The Other Murder by Kevin G Chapman

2 Mins read
The Other Murder by Kevin G Chapman front cover

We’ve reviewed several of his New York-based police procedurals featuring NYPD Detective Mike Stoneman on this site, and Kevin G Chapman sticks with the Big Apple for his latest work, The Other Murder.

The action begins inside one of the city’s landmark green spaces, Washington Square Park, where talented young basketball player Javier Estrada is heading home after throwing a few hoops with friends. It’s when he hears the not-too-distant scream of a woman obviously in trouble that Javier’s world flips. Minutes later, two people are lying dead on the greensward.

One is the young woman in distress, quickly identified by police as Angelica Monroe, a white, sophomore student at the nearby university. She was blonde, attractive and from a respectable family – in other words, ticking all the boxes for a media frenzy. Meanwhile, Javier’s death is all but glossed over. At first the police believe he was involved in the killing, then dismiss his death as mere coincidence.

Luckily, Javier has someone to fight his corner, in the shape of reporter Paulo Richardson, who writes for the Lower East Side Tribune, a tiny neighbourhood newspaper. His local knowledge means he has heard of Javier, an up and coming basketball player whose talent had attracted scholarships from a number of schools. The teenager had fought back after a shaky start in life and had everything to look forward to. It’s a tragedy, and a story that Paulo is determined to share.

Meanwhile, in a very different world of news-gathering, Hannah Hawthorne is a producer with American Cable News and is first on the scene when the news of Angelica’s murder breaks. Hannah scoops everyone else by managing to get an interview with the dead girl’s former roommate, giving her much-needed brownie points with the bosses. She’s happy to be in the thick of things – until it becomes clear that Angelica was not the unblemished little angel that the media in general is portraying.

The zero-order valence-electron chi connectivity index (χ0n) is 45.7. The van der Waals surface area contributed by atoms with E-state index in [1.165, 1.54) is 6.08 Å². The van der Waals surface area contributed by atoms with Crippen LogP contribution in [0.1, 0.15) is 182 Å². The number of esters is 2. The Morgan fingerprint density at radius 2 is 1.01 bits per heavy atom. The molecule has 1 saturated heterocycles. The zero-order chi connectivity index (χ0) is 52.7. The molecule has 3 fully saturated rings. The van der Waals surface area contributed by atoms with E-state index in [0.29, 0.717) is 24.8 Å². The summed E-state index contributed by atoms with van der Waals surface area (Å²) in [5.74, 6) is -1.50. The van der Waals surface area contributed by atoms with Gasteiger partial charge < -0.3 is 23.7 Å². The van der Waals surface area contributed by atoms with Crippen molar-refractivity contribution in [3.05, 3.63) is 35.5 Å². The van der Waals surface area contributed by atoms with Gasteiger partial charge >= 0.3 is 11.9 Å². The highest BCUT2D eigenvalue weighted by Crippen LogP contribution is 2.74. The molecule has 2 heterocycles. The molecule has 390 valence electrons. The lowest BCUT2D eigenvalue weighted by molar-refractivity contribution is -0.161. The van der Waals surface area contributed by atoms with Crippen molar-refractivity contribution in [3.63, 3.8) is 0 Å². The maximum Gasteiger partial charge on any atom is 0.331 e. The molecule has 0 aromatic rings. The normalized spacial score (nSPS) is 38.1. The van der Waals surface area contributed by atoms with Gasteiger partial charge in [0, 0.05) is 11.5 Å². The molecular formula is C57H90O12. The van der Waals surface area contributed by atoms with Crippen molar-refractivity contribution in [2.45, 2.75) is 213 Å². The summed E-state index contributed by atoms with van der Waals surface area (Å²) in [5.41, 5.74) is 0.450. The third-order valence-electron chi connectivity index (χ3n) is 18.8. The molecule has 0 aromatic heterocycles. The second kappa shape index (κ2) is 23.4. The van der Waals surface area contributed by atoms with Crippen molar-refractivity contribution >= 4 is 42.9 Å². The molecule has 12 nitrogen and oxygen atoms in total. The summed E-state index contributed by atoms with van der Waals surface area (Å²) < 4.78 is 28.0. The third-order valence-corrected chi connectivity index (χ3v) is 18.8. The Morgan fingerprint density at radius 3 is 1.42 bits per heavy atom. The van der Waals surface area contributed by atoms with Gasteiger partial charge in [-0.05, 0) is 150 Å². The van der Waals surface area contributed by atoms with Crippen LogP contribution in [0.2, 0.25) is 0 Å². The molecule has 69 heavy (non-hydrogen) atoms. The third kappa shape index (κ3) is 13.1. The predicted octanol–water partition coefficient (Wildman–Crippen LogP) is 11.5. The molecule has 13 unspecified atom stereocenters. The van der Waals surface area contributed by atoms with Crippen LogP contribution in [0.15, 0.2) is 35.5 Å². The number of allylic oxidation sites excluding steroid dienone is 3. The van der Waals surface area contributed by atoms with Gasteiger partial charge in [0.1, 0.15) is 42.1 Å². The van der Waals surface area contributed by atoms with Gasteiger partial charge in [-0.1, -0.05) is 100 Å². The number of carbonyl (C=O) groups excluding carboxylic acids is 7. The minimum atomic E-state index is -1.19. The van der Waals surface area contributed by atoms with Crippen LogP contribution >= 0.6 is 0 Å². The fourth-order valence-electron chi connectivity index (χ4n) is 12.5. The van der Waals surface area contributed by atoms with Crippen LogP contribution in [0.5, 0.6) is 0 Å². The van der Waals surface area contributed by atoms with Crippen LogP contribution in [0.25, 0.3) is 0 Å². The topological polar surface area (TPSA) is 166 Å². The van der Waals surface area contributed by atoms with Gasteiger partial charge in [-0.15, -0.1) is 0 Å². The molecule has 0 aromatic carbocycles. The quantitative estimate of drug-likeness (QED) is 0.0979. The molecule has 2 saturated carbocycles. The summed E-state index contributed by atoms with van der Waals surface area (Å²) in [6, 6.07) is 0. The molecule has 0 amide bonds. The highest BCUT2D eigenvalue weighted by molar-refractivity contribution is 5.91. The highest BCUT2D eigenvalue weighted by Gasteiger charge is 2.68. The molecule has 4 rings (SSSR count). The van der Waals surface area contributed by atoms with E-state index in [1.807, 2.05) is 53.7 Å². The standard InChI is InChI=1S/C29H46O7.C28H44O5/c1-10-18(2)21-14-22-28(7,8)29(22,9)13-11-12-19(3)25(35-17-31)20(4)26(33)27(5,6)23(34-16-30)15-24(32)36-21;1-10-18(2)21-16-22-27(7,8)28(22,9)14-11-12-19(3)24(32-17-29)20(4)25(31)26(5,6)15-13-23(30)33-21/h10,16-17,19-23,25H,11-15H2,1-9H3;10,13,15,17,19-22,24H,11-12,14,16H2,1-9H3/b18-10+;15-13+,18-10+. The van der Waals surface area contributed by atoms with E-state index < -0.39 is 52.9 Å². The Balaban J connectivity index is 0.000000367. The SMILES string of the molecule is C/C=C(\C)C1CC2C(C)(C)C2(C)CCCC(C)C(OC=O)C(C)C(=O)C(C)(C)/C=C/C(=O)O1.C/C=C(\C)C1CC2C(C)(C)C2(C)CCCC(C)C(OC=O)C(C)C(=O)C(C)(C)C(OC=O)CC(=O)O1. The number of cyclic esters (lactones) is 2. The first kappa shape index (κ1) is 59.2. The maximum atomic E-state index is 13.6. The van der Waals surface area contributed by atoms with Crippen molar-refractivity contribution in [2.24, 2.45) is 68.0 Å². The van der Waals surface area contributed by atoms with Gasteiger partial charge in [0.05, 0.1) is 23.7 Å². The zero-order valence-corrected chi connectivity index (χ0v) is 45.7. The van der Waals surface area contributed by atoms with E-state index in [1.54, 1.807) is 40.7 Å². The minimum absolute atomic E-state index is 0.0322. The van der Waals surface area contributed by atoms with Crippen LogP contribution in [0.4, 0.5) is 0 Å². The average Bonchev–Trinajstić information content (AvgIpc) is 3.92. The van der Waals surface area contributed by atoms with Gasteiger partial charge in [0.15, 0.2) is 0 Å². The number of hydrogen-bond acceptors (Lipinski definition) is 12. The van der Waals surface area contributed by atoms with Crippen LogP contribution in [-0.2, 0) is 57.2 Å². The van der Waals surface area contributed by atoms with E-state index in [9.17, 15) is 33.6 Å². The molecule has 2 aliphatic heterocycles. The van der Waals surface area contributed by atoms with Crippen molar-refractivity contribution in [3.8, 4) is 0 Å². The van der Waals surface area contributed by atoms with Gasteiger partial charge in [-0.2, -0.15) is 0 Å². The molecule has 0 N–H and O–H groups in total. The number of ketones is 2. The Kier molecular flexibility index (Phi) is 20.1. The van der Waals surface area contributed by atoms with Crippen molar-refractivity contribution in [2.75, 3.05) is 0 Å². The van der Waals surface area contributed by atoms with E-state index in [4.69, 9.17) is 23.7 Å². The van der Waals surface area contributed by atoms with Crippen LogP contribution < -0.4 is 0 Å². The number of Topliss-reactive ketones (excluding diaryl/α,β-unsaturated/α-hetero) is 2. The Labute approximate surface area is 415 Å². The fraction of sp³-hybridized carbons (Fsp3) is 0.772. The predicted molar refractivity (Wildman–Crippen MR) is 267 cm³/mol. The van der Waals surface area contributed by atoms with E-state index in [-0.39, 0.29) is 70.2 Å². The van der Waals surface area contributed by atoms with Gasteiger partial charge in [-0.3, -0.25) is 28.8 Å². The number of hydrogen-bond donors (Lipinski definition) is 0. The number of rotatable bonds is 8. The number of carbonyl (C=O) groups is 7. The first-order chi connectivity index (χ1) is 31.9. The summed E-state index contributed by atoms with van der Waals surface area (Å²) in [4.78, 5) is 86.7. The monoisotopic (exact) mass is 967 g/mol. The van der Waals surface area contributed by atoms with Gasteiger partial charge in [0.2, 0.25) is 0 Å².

Time for Hannah and Paulo to collaborate, and piece together the real story of what happened that night. As the floral tributes pile up and candlelit vigils begin, is anyone prepared to listen to the truth? The answer to that question is at the very heart of this book, which is part police procedural, part social commentary – and it’s a balancing act that Chapman handles well.

There’s plenty of Yin and Yang at play: Paulo and Hannah; Javier and Angelica; NYPD detectives Andrew “Dru” Cook and Mariana Vega. Surprisingly enough for an author who has several cop-based novels under his belt, here Chapman gives the police investigation more of a supporting role. Instead it is the two journalists who take centre stage, and instead of the usual gung-ho, hold-the-front-page hacks so beloved by crime writers, they are a nuanced pair, both fighting against convention in their own different ways.

I enjoyed Paulo and Hannah immensely. They have conscience, guts and determination and Paulo in particular is a man on a mission, and someone you want desperately to come out on top. Cook and Vega are another mismatched but interesting pairing and I can see them making an appearance in a future Kevin G Chapman novel. I also appreciated the little hat tip to the aforementioned Mike Stoneman within the pages of The Other Murder!

There are times when the plot stretches credibility a tad too far, but I like this more considered approach from an author who can always be relied upon to come up with a snappy plot and a cast of believable characters. And the New York setting is the icing on the cake!

Another New York newsroom is at the centre of RG Belsky’s It’s News to Me.


CFL Rating: 3 Stars

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